to the extent that plaintiffs allege that the inaccessibility of Target.com impedes the full and equal enjoyment of goods and services offered in Target stores, the plaintiffs state a claim, and the motion to dismiss is denied. To the extent that Target.com offers information and services unconnected to Target stores, which do not affect the enjoyment of goods and services offered in Target stores, the plaintiffs fail to state a claim under Title III of the ADA.26
Even though the Target holding provides a path by which a lack of website accessibility could lead to an ADA violation, the court also defined significant limitations on this possibility. For example, a business is not required to communicate with disabled persons via their website as long as alternate means of conveying the same information are available.27 By way of analogy the court noted, “if a menu cannot be read by a blind person, the restaurant need not make the menu available in Braille; the restaurant could ensure that waiters are available to explain the menu.”28 The court held that Target bore the burden of arguing, as an affirmative defense, that the information available on Target.com was available in another reasonable format.29 Further, Target would not be forced to make changes to the website if doing so would fundamentally change the nature of the service or if it would result in an undue burden.30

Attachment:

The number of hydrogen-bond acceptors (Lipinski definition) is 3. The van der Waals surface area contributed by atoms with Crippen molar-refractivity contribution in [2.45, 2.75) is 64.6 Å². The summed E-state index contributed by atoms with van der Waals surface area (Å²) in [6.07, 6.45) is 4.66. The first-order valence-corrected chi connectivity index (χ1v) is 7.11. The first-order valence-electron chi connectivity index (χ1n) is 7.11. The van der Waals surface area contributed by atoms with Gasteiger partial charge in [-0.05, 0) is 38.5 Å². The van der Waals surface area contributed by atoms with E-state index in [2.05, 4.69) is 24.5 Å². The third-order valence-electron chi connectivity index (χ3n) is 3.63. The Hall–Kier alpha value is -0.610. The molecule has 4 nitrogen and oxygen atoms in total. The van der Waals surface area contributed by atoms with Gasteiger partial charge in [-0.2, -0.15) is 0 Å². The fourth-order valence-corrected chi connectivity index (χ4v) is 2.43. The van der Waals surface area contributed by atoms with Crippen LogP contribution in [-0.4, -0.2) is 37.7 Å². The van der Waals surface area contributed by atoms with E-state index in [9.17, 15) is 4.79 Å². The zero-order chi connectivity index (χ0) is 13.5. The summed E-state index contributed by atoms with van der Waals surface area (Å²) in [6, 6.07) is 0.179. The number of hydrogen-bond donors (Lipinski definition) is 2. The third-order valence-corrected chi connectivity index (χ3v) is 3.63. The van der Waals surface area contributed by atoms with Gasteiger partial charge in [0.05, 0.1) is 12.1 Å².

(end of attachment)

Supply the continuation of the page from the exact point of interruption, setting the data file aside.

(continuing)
Amid the legal wrangling and technicalities of statutory interpretation, the fact remains that millions of disabled Americans must use assistive technology in order to access internet websites. For example, blind individuals must use screen-reading software that converts text to audio, enabling them to hear what is on the screen. In order for this software to be functional, websites must include features such as embedded text that describes graphics, images, and links. The best resource available to businesses interested in improving web accessibility is the Web Accessibility Initiative (“WAI”).31 The WAI has promulgated a set of guidelines known as the Web Content Accessibility Guidelines, version 2.0 (WCAG 2.0”).32 The guidelines provide instructions on how to make websites more accessible to people with disabilities. Corporations and nonprofits alike continue to strive to make websites fully accessible to all people, not only because full accessibility is the right thing to do, but because it will benefit those companies that do business online. At this point, Congress has chosen not to set a mandate by way of the ADA. United States district courts have widely, although not unanimously, decided to recognize this congressional decision. Even though the Target decision provides a potential path to liability, if the pattern at the district court level holds, ADA-website cases have a very marginal chance of success. The only thing we can be sure of is that this issue will not go away until Congress or the courts provide additional clarity.